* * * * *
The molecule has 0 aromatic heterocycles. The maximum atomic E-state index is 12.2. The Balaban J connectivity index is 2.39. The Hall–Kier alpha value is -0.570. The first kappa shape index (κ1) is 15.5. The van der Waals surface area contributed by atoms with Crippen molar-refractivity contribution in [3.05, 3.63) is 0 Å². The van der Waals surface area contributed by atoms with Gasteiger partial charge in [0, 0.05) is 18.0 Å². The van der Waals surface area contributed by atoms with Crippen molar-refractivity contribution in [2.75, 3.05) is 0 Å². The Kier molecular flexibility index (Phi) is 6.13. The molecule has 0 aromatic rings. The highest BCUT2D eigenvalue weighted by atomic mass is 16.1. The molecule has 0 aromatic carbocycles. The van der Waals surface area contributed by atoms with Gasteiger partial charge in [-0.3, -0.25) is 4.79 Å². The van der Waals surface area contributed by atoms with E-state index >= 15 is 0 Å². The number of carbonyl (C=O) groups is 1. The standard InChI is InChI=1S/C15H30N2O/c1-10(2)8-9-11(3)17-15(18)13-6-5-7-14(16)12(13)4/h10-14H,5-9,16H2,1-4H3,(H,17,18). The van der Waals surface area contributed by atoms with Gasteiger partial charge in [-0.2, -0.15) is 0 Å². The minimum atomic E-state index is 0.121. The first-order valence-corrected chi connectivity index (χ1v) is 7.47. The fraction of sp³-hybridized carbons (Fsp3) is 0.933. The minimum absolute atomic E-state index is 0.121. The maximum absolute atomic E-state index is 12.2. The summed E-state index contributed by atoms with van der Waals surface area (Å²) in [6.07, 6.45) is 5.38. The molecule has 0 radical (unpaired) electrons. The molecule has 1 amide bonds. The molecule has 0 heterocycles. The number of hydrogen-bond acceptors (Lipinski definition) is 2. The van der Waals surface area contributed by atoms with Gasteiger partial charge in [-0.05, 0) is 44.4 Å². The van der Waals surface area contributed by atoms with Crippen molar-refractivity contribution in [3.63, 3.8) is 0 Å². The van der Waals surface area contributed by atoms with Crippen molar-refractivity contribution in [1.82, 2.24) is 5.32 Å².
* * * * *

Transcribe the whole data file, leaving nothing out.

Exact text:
The molecule has 0 aromatic heterocycles. The maximum atomic E-state index is 12.2. The Balaban J connectivity index is 2.39. The Hall–Kier alpha value is -0.570. The first kappa shape index (κ1) is 15.5. The van der Waals surface area contributed by atoms with Crippen molar-refractivity contribution in [3.05, 3.63) is 0 Å². The van der Waals surface area contributed by atoms with Gasteiger partial charge in [0, 0.05) is 18.0 Å². The van der Waals surface area contributed by atoms with Crippen molar-refractivity contribution in [2.75, 3.05) is 0 Å². The Kier molecular flexibility index (Phi) is 6.13. The molecule has 0 aromatic rings. The highest BCUT2D eigenvalue weighted by atomic mass is 16.1. The molecule has 0 aromatic carbocycles. The van der Waals surface area contributed by atoms with Gasteiger partial charge in [-0.3, -0.25) is 4.79 Å². The van der Waals surface area contributed by atoms with E-state index >= 15 is 0 Å². The number of carbonyl (C=O) groups is 1. The standard InChI is InChI=1S/C15H30N2O/c1-10(2)8-9-11(3)17-15(18)13-6-5-7-14(16)12(13)4/h10-14H,5-9,16H2,1-4H3,(H,17,18). The van der Waals surface area contributed by atoms with Gasteiger partial charge in [-0.2, -0.15) is 0 Å². The minimum atomic E-state index is 0.121. The first-order valence-corrected chi connectivity index (χ1v) is 7.47. The fraction of sp³-hybridized carbons (Fsp3) is 0.933. The minimum absolute atomic E-state index is 0.121. The maximum absolute atomic E-state index is 12.2. The summed E-state index contributed by atoms with van der Waals surface area (Å²) in [6.07, 6.45) is 5.38. The molecule has 0 radical (unpaired) electrons. The molecule has 1 amide bonds. The molecule has 0 heterocycles. The number of hydrogen-bond acceptors (Lipinski definition) is 2. The van der Waals surface area contributed by atoms with Gasteiger partial charge in [-0.05, 0) is 44.4 Å². The van der Waals surface area contributed by atoms with Crippen molar-refractivity contribution in [3.63, 3.8) is 0 Å². The van der Waals surface area contributed by atoms with Crippen molar-refractivity contribution in [1.82, 2.24) is 5.32 Å².